LG's custom user interface is flashier and more colorful, with fancy transitions and exploding screen unlock effects. Feature-wise, multitasking has clearly been a key focus point during the UI's development, judging by the presence of a number of multitasking-friendly extras. For example, certain pre-loaded apps can be launched in their own hovering window. For example, you can take down a note without closing the web page you have open. And with slide aside, you can save up to 3 apps in their current state for later use and then bring them forth again with a 3-finger sideward swipe. That's far from all, of course, but this comparison would grow quite large should we choose to comment on all of the goodies packed in LG's custom UI. 

As rumored, the Samsung Galaxy S5 has a fingerprint scanner built into the home screen button. It is of the swipe variety, used primarily instead of a PIN or a pattern for unlocking the phone. However, you're also free to hide photos in your gallery – the hidden images can be accessed only after a fingerprint authorisation. Furthermore, we may be able to authorize payments via PayPal one day using the S5's scanner, although Samsung is still working with the money transfer service on bringing this feature to its phone. 

No fingerprint scanner is available on the LG G2. What is to be made available after a software update, however, is LG's KnockCode feature. It is used as an unlock pattern that consists of up to 8 taps. Each tap is made at a particular area of the screen, and only those who know the exact pattern can unlock the handset.

Processor and memory

With its 2.26GHz Snapdragon 800 SoC, the LG G2 is one pretty darn fast phone. The Samsung Galaxy S5, however, is even faster, or at least it is when it comes to raw power. That's due to the fact that a Snapdragon 801 beats under its hood at a rate of 2.5GHz. Therefore, the Samsung Galaxy S5 is expected to perform better while running heavy games or applications. Interestingly, the Samsung Galaxy S5 has "only" 2GB of RAM even though phones with 3GB of RAM have been on sale for months. Why Samsung has decided to not put 3 gigs in its flagship is beyond us. Not that we're complaining – the Galaxy S5 is very responsive as it is. 2GB of RAM are present on the LG G2 as well.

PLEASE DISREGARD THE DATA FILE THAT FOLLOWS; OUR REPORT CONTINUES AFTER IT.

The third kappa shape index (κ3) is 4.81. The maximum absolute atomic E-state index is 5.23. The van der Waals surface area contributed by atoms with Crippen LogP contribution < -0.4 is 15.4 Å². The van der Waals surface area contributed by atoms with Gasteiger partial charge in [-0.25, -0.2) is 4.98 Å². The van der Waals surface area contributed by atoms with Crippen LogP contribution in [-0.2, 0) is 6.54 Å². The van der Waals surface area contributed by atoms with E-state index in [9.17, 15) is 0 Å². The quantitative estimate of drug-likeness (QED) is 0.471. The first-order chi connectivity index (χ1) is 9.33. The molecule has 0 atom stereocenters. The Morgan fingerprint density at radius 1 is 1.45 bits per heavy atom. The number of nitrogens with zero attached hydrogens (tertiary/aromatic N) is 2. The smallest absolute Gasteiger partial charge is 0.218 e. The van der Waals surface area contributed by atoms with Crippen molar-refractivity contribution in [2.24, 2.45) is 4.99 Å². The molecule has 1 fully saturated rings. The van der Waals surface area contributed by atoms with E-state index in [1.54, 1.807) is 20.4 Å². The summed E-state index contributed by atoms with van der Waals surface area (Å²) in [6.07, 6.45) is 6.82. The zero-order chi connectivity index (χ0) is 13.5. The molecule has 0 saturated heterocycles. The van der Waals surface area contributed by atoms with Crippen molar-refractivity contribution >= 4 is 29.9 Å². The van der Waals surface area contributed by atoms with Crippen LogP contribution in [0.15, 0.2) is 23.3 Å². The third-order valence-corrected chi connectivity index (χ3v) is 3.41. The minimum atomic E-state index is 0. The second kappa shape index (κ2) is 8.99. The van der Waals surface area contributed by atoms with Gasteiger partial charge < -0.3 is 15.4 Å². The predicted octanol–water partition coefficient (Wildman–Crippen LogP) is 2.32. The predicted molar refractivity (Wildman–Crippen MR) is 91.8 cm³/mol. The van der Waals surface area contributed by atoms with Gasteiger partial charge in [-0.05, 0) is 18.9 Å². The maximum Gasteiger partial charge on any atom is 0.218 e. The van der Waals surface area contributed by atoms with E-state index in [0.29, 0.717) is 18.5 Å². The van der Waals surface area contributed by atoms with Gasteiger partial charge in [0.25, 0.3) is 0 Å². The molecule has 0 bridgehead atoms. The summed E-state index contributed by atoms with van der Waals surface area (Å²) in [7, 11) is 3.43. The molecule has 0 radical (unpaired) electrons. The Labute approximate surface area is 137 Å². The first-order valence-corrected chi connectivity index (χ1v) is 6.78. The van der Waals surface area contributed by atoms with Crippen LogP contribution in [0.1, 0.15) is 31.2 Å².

You can add the availability of a microSD card slot to the list of advantages that the Samsung Galaxy S5 has over the LG G2. The latter lacks one, which means that there's no way of augmenting its on-board storage capacity. 


The LG G2 has proven itself as a very capable shooter – both when it comes to taking photos and for taking video, for that matter. Its 13MP camera has built-in optical image stabilization, which, when combined with the snapper's 60fps recording capabilities, produces excellent video recordings. However, we have a feeling that the Samsung Galaxy S5 might be able to outpace its rival. The 16MP camera on the latter stands out with its super-fast auto-focus. In fact, Samsung claims that 0.3 seconds are enough for the S5's camera to focus on its object. Speaking of focusing, the camera app comes with a special mode allowing the photographer to add shallow depth of field effect to their photos. Simply put, the photographed object will be in focus while the background will be blurred when the feature is enabled. Moreover, the Samsung Galaxy S5 is capable of recording video in HDR, as well as video in stunning 4K resolution, while the G2 has neither of these tricks up its sleeve.


If we were in LG's shoes, we'd be at least a little bit worried about the upcoming launch of the Samsung Galaxy S5. Samsung's new flagship is outstanding in many ways, and as a whole, it could be seen as superior to the LG G2. We can't be 100% sure about that, of course, since we've not yet had the chance to test the Galaxy S5 thoroughly, but judging by what we've seen so far, we'd say that Samsung's new flagship is indeed the next big thing. The Samsung Galaxy S5, however, will not be launching anytime soon. This could give LG enough precious time to examine its competition and to come up with an adequate, equally impressive answer to Samsung's offering.